The Józef Mehoffer House is a museum located in the former residence of the painter at 26 Krupnicza street and is listed in the Register of Historical Monuments. It boasts an adjacent, blooming garden extending to the south. In 1932, the house was purchased by Józef Mehoffer who was captivated by its old-fashioned look as well as its spacious courtyard and garden shaded by old green trees. The building already constituted part of the city’s history. Mehoffer carried out its thorough renovation, leaving the structure of the building unchanged but introducing new interior divisions. The process endowed the house with features of a carefully devised family residence, which was dubbed „The Cone Palace”. The outbreak of the war in 1939 interrupted the finishing works. After their return from a German camp in Ash in the Sudetes, the Mehoffers – despite the misery and horror of the occupation – continued the tradition of musical and literary gatherings in their home. It was here that the painter also worked, having lost access to his atelier in the building of the Academy of Fine Arts in Matejko Square. After Józef’s death, the family stayed in the house filled with works of art, archives and memorabilia. As early as in 1963, Zbigniew Mehoffer, the painter’s son, began to expend efforts to create Józef Mehoffer’s museum in Krupnicza street, which bore fruit only many years later. In 1986, in accordance with the will of the artist’s family, the house and the land became the property of the State Treasury and was transferred to the National Museum in Krakow for the purpose of establishing a branch dedicated to the artist. After further renovations and redecorations, the Museum was opened to the public in 1996.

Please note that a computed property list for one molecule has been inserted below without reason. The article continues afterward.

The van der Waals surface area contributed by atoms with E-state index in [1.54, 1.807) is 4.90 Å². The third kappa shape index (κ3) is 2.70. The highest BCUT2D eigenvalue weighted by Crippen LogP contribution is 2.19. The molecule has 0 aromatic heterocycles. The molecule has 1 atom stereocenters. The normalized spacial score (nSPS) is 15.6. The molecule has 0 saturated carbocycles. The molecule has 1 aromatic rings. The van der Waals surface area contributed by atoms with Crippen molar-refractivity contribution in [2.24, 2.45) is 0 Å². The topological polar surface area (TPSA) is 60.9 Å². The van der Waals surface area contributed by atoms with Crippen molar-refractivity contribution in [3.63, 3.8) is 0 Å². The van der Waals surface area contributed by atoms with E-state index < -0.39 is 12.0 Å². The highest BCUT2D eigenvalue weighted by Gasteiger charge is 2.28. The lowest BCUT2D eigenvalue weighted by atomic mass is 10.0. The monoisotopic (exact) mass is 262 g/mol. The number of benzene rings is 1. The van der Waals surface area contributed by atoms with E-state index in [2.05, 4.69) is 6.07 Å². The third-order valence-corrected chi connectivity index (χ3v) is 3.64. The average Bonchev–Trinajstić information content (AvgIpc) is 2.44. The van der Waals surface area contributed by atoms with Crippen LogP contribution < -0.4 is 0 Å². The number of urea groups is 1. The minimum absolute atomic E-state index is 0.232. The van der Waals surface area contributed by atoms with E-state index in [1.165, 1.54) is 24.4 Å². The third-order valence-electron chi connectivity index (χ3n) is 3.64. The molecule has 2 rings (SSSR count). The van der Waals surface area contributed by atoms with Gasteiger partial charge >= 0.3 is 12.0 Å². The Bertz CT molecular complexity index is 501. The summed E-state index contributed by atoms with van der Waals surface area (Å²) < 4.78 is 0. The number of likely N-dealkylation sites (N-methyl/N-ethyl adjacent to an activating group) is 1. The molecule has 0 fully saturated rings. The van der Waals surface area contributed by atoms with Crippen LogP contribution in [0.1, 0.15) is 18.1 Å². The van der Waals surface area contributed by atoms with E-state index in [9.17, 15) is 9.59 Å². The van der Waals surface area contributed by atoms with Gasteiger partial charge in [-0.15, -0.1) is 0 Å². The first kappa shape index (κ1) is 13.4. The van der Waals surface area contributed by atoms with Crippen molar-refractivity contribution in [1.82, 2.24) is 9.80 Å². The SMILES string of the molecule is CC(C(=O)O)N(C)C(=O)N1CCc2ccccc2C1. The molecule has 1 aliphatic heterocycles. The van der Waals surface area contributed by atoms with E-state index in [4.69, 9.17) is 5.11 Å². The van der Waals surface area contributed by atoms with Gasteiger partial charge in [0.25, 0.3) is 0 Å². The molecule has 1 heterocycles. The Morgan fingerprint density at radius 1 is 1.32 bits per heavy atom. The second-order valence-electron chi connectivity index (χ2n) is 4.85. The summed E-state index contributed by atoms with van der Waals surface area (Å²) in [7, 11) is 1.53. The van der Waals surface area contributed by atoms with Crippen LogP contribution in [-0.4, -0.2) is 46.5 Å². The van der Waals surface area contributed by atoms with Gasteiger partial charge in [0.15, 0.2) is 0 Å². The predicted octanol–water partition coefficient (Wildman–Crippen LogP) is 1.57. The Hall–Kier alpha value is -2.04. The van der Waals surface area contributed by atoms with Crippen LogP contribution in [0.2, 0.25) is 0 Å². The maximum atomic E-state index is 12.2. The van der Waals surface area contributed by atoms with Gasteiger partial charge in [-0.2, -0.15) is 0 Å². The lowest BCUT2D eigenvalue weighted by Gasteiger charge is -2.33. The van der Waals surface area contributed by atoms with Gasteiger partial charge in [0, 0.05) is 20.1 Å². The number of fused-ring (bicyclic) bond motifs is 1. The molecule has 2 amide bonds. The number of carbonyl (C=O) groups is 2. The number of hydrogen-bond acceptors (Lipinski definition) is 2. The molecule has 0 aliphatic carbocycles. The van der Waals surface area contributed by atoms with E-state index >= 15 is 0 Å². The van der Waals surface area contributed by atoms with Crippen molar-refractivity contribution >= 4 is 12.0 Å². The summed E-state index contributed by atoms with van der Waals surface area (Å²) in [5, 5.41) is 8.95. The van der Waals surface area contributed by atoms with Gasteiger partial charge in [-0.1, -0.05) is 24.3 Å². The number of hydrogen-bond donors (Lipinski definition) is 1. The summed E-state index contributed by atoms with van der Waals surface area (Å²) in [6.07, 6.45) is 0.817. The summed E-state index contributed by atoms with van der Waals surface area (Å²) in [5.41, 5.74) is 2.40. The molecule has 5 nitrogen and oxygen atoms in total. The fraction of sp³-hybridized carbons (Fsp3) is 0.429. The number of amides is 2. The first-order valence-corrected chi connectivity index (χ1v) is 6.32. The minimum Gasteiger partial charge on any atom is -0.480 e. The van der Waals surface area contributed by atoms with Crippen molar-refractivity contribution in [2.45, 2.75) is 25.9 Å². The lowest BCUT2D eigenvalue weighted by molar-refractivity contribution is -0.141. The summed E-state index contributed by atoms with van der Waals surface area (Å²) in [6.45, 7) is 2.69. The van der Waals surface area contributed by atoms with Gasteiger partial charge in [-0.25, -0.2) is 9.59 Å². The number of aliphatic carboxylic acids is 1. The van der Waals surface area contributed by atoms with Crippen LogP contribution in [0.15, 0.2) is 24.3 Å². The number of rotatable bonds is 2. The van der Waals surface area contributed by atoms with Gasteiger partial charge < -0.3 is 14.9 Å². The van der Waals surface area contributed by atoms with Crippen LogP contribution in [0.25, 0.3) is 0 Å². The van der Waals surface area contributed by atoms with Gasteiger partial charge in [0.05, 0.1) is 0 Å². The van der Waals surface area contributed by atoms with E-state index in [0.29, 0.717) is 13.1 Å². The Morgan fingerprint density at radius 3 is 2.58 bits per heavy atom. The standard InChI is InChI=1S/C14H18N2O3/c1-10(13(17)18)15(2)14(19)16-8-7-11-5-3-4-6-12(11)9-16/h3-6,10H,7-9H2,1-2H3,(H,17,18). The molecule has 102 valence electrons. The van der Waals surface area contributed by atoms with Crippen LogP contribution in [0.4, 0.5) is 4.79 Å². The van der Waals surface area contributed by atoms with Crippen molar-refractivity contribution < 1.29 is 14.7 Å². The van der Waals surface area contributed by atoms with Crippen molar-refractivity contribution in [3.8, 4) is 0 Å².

For a proper dose of art and architecture, you should definitely visit St. Francis’s Church with its original, floral polichromies by Stanisław Wyspiański, the Wawel castle and cathedral, and the 19th Century Polish Art Gallery at Sukiennice (in the same building you will find the best store with locally-sourced decorations and traditional, hand-made rugs -“kilim“).